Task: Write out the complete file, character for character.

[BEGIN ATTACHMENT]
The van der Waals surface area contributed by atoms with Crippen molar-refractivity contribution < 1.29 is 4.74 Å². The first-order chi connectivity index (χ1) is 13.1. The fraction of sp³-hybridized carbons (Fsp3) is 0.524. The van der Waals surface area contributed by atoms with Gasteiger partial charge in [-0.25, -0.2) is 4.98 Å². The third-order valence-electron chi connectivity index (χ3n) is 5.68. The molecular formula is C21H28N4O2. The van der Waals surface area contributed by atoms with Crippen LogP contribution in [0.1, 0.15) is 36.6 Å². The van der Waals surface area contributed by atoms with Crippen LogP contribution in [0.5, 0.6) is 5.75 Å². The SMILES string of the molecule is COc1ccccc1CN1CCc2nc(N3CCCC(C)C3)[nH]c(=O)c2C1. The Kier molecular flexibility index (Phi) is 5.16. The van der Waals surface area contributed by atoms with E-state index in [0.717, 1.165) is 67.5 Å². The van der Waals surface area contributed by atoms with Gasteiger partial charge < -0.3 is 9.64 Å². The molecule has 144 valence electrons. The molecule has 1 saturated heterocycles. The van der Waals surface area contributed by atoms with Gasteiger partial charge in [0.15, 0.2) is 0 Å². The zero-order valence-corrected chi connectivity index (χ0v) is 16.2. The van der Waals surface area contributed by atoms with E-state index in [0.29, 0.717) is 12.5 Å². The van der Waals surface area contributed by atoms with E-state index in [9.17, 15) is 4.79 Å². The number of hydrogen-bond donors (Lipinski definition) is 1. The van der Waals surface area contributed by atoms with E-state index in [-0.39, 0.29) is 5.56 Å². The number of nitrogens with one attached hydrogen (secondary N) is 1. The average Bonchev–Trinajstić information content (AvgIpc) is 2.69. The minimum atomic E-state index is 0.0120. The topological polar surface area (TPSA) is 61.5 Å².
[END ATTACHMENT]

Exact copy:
The van der Waals surface area contributed by atoms with Crippen molar-refractivity contribution < 1.29 is 4.74 Å². The first-order chi connectivity index (χ1) is 13.1. The fraction of sp³-hybridized carbons (Fsp3) is 0.524. The van der Waals surface area contributed by atoms with Gasteiger partial charge in [-0.25, -0.2) is 4.98 Å². The third-order valence-electron chi connectivity index (χ3n) is 5.68. The molecular formula is C21H28N4O2. The van der Waals surface area contributed by atoms with Crippen LogP contribution in [0.1, 0.15) is 36.6 Å². The van der Waals surface area contributed by atoms with Crippen LogP contribution in [0.5, 0.6) is 5.75 Å². The SMILES string of the molecule is COc1ccccc1CN1CCc2nc(N3CCCC(C)C3)[nH]c(=O)c2C1. The Kier molecular flexibility index (Phi) is 5.16. The van der Waals surface area contributed by atoms with E-state index in [0.717, 1.165) is 67.5 Å². The van der Waals surface area contributed by atoms with Gasteiger partial charge < -0.3 is 9.64 Å². The molecule has 144 valence electrons. The molecule has 1 saturated heterocycles. The van der Waals surface area contributed by atoms with Gasteiger partial charge in [0.15, 0.2) is 0 Å². The zero-order valence-corrected chi connectivity index (χ0v) is 16.2. The van der Waals surface area contributed by atoms with E-state index in [0.29, 0.717) is 12.5 Å². The van der Waals surface area contributed by atoms with E-state index in [9.17, 15) is 4.79 Å². The number of hydrogen-bond donors (Lipinski definition) is 1. The van der Waals surface area contributed by atoms with E-state index in [-0.39, 0.29) is 5.56 Å². The number of nitrogens with one attached hydrogen (secondary N) is 1. The average Bonchev–Trinajstić information content (AvgIpc) is 2.69. The minimum atomic E-state index is 0.0120. The topological polar surface area (TPSA) is 61.5 Å².